Occupy Wall Street and media ethics

October 31, 2011

Occupy Wall Street seems to be throwing up much more than its fair share of media-ethics questions — from a news-organization perspective, it’s a movement which seems to be very easy to respond to badly, and very difficult to respond to well.

That’s partly because OWS is a leaderless organization lacking an official spokesperson or a clearly-defined political goal. So journalists wander down to Zuccotti Park and can credibly file anything they like. One notorious story in the NYT, for instance, declared in its opening sentence that OWS “had a default ambassador in a half-naked woman who called herself Zuni Tikka”; the New York Post, going one better, decided the whole thing was rife with anti-semitism. Journalists want to be able to explain OWS; to declare exactly what it stands for, ideally in terms which can place the movement neatly on a left-right spectrum.

The best coverage of OWS, I think, has come from the media organizations which embrace its distributed nature, and let the stories simply flow — by creating Tumblrs telling the stories of the 99%, for instance, or setting up a live webcam where protestors can speak directly without intermediation. When journalists and editors start putting together stories themselves, I like the results which have a narrow focus, or at the very least the ones which are explicit about the difficulty of pinning such a broad movement down.

And some of the stories are very narrow — for instance the ones which Xeni Jardin, Conor Friedersdorf , and I wrote about the Abacus sign. What none of us ever dreamed when we were writing those stories, however, was that the woman holding the sign in the air — Caitlin Curran — would get fired for doing so, by “inconsolably angry” public-radio producer Mark Effron. He was backed up by WNYC spokesperson Jennifer Houlihan, who told the Atlantic Wire that “when Ms. Curran made the decision to participate in the protest and make herself part of the story, she violated our editorial standards”.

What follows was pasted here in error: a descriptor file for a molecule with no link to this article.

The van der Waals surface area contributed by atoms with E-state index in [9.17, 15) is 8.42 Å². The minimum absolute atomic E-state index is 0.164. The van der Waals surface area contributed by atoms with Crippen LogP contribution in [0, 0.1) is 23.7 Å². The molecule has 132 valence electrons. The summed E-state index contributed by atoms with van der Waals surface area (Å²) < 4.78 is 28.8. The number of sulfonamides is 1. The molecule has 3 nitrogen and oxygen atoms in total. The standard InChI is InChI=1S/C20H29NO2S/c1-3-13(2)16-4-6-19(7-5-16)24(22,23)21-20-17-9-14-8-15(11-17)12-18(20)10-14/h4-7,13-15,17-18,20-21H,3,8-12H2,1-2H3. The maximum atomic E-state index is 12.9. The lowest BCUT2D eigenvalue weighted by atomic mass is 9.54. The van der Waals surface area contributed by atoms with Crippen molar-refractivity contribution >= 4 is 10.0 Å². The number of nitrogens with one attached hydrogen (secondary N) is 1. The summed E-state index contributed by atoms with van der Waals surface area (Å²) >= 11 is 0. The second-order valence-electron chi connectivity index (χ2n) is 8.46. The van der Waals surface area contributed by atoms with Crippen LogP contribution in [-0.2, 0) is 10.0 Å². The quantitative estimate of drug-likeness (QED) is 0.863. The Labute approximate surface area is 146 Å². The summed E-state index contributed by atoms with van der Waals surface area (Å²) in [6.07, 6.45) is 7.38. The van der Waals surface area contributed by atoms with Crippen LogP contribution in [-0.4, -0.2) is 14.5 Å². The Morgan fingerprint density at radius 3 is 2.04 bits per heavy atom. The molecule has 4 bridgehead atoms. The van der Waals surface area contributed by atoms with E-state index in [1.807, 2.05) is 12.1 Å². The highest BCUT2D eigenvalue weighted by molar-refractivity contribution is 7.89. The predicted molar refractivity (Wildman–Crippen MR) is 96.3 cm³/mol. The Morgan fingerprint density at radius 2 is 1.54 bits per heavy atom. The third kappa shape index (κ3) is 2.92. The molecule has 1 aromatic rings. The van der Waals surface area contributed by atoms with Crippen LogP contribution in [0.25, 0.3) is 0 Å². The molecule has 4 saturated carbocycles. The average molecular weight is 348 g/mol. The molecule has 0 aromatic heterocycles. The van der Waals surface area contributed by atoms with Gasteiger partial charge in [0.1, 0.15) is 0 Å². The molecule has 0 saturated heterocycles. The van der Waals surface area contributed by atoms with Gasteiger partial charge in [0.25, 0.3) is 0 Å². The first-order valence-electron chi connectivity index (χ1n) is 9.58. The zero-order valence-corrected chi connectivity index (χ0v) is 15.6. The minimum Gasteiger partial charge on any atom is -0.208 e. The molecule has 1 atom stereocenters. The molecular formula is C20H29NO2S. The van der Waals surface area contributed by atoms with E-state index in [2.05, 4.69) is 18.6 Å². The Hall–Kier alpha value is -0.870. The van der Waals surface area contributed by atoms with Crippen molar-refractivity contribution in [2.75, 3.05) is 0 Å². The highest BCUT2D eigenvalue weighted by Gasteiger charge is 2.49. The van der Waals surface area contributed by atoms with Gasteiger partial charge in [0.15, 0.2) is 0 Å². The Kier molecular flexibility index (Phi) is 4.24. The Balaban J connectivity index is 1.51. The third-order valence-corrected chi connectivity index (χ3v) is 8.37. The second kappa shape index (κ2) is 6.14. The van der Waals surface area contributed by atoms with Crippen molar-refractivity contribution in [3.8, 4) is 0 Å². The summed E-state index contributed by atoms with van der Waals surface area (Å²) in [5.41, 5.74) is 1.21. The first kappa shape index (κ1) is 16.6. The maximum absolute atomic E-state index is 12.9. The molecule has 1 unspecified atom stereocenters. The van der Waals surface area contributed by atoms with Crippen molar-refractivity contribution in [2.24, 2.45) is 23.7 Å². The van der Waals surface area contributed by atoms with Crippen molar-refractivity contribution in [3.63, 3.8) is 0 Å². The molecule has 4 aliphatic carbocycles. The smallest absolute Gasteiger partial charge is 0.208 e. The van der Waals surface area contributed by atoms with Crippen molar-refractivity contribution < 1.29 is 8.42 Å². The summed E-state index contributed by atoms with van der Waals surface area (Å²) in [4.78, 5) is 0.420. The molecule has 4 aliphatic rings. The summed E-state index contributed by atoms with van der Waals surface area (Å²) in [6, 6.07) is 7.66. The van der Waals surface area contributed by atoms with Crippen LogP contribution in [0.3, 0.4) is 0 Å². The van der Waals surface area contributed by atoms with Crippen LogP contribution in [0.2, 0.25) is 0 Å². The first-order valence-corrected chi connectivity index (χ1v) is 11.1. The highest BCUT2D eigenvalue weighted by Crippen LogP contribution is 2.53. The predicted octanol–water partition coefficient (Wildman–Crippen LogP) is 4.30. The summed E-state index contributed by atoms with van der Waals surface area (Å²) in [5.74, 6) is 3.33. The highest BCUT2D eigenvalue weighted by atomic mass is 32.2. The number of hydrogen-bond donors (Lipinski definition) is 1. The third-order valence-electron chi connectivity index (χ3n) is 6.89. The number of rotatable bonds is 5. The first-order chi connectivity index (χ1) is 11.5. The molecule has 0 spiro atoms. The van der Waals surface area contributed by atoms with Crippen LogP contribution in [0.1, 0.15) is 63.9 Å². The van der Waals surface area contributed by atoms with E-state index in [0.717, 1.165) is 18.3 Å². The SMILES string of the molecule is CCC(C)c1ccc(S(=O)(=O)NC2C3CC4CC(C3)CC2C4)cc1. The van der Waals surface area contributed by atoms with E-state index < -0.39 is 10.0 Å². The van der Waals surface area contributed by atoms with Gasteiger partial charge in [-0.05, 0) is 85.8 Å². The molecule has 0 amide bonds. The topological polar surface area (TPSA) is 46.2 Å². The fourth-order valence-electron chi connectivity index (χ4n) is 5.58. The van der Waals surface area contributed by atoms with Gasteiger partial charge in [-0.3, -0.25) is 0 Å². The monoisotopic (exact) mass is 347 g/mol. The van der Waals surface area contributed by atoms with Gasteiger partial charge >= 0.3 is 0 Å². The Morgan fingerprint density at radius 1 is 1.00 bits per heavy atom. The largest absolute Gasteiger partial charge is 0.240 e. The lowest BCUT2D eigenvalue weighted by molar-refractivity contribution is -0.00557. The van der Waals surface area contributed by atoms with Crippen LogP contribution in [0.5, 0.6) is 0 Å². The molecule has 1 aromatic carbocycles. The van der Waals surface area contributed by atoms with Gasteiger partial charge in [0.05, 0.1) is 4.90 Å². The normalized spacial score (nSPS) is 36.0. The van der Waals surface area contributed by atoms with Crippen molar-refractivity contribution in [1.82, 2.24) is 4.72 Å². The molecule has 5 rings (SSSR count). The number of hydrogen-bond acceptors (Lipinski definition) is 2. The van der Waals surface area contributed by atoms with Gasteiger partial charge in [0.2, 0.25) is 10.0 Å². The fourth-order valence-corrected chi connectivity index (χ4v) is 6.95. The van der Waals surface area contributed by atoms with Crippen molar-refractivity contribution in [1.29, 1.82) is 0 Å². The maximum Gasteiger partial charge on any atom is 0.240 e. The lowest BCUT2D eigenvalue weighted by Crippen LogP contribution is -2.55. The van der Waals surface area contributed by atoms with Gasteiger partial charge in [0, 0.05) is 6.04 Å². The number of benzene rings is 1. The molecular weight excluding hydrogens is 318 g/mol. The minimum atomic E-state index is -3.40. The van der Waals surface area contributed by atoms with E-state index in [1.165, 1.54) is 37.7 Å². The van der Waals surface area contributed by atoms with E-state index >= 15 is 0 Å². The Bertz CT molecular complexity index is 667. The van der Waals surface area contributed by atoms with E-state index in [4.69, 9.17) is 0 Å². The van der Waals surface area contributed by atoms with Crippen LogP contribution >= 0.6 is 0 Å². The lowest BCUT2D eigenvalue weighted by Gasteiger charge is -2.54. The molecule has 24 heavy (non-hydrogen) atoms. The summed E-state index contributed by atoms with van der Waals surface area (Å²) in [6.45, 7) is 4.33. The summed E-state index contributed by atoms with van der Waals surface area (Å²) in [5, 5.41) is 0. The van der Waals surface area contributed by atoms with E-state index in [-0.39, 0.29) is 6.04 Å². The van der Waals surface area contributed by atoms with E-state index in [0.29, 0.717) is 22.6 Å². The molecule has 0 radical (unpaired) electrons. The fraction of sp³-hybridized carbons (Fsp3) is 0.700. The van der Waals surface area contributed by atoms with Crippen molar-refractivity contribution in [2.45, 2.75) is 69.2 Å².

This is, frankly, bonkers. Here’s what the sign said, in full:

It’s wrong to create a mortgage-backed security filled with loans you know are going to fail so that you can sell it to a client who isn’t aware that you sabotaged it by intentionally picking the misleadingly rated loans most likely to be defaulted upon.

It’s possible, in the vast expanse of the internet, to find someone willing to quibble with that sentiment — but it’s not easy. And even he thinks that the decision to fire Curran is “philosophically indefensible”. There’s a crazy double standard here: you can go down to OWS wearing your journalistic hat and write anything you like. That’s fine, you won’t get fired. On the other hand, if you just want to express dismay at an action which was found illegal and for which Goldman Sachs paid a record-breaking fine of more than half a billion dollars, well, that’s a firing offense.

Now it’s possible for a journalist to become part of the OWS story in a bad way; I was peripherally involved in one recent example like that; it involves Greg Palast, Democracy Now, and my beloved Lower East Side People’s Federal Credit Union. (Blink and you’ll miss it, but my name appears underneath that of Goldman Sachs, at about the 3:29 point in the video.)